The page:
SIDEBAR: Progression-free Survival Curve for Regorafenib Hints at Subgroup Effect
In all likelihood, only a subset of patients given regorafenib derive benefit, as suggested by the progression-free survival curve seen in the CORRECT trial, according to Dr. Overman.
“This is a very interesting curve. The medians don’t really capture the difference.… If you look more at the area of separation between the two, that’s captured better with a hazard ratio—big difference,” he noted.
“This curve is … reminiscent of another curve that we’ve seen before. That other curve is related to the experience we have had with anti-EGFR antibodies. This is actually a curve pulled from panitumumab [Vectibix] vs best supportive care prior to any knowledge about KRAS. And this shape of the curve is a subset effect,” he explained, whereby patients with wild-type KRAS benefit, but patients with mutant KRAS do not.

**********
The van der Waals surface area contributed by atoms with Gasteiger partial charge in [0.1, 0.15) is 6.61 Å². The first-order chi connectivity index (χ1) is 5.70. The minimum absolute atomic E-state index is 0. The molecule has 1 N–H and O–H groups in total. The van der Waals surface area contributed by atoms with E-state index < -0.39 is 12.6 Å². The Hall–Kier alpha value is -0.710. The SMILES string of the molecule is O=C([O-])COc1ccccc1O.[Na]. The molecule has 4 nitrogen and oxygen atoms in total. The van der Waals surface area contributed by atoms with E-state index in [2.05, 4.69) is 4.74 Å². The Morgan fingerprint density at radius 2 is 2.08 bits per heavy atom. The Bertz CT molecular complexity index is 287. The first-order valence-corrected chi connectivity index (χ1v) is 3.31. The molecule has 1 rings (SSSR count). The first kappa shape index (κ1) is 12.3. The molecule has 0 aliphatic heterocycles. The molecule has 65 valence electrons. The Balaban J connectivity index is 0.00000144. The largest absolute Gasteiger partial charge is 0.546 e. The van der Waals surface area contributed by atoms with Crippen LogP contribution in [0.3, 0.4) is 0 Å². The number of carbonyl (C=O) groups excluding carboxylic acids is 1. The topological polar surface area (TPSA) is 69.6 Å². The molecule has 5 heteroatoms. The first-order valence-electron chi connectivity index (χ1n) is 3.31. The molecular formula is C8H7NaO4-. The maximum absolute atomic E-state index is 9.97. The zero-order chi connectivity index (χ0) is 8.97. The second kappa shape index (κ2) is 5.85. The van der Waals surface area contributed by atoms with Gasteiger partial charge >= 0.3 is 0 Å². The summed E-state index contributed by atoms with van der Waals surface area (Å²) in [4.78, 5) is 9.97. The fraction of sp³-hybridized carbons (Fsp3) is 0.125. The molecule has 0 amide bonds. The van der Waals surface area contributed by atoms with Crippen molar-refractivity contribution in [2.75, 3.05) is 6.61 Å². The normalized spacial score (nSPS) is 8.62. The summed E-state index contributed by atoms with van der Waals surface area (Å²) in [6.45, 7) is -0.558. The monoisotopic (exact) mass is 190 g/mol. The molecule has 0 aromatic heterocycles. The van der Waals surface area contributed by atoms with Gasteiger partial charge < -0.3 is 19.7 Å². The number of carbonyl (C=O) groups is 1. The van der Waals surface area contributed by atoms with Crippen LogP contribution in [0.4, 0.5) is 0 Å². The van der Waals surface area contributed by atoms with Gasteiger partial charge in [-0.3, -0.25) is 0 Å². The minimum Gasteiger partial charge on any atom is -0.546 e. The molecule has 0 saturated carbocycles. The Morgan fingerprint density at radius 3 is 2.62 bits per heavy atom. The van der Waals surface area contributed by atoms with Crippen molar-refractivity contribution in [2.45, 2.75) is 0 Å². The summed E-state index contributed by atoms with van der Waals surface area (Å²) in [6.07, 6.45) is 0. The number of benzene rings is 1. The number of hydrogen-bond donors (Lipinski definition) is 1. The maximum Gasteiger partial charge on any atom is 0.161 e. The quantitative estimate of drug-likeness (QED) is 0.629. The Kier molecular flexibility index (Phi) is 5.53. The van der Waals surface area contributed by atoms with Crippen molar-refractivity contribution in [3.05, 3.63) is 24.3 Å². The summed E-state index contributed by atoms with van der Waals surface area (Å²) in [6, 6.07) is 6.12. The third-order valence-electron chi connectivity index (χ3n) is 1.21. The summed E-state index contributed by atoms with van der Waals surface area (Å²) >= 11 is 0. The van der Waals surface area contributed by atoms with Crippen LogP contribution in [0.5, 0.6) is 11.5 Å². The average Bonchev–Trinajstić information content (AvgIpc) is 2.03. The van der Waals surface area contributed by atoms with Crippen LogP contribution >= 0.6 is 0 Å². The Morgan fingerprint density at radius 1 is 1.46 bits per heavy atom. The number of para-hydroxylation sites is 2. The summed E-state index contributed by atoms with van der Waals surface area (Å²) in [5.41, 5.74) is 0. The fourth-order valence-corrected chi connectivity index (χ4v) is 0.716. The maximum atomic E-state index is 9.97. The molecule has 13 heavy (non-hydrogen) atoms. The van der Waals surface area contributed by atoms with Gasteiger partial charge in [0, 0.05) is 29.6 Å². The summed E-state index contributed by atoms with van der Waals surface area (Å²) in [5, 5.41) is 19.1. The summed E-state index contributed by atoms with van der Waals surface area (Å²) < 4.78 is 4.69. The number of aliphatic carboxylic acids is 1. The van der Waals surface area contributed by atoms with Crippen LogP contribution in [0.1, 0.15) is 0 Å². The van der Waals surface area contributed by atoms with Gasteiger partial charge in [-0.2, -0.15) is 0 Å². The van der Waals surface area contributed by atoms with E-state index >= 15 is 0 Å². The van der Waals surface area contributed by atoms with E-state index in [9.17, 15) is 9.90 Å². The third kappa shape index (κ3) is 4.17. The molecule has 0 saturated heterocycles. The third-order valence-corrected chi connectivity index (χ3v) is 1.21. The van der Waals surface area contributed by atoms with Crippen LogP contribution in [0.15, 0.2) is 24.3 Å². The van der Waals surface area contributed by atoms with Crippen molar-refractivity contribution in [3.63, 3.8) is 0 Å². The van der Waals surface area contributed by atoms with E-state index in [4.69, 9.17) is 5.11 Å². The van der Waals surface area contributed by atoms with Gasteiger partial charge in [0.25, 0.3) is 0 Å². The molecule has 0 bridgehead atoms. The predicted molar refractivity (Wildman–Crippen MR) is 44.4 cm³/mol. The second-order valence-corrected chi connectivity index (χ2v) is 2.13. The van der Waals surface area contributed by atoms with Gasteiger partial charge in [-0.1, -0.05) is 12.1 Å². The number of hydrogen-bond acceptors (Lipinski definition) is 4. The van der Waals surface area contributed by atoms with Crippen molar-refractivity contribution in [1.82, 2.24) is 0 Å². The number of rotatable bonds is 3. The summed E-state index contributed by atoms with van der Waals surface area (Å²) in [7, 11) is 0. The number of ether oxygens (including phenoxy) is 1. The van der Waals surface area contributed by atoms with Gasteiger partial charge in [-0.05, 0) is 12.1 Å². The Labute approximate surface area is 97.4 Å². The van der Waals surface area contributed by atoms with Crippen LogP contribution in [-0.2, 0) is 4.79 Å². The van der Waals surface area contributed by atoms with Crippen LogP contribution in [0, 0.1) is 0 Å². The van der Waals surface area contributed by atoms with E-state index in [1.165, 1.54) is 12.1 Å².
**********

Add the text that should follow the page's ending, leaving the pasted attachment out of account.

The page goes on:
“This is the same thing we are seeing with regorafenib—likely a population that is getting no benefit and a population that is getting benefit,” Dr. Overman asserted. “One of the problems we have right now is we have no way to determine what that population is. So that’s a very interesting area for us to explore and try to sort out.” ■
Key colorectal cancer studies presented at this year’s ASCO Annual Meeting are changing the treatment landscape in this disease, according to Michael Overman, MD, of The University of Texas MD Anderson Cancer Center, who reviewed the data at the Best of ASCO San Diego meeting. The mix included...
“Microsatellite instability status is a validated prognostic marker in stage II colorectal cancer. It is the strongest prognostic marker we have in that group,” Dr. Overman commented. “The fact is that we should be getting this [test] consistently to help us make this discussion [of prognosis]...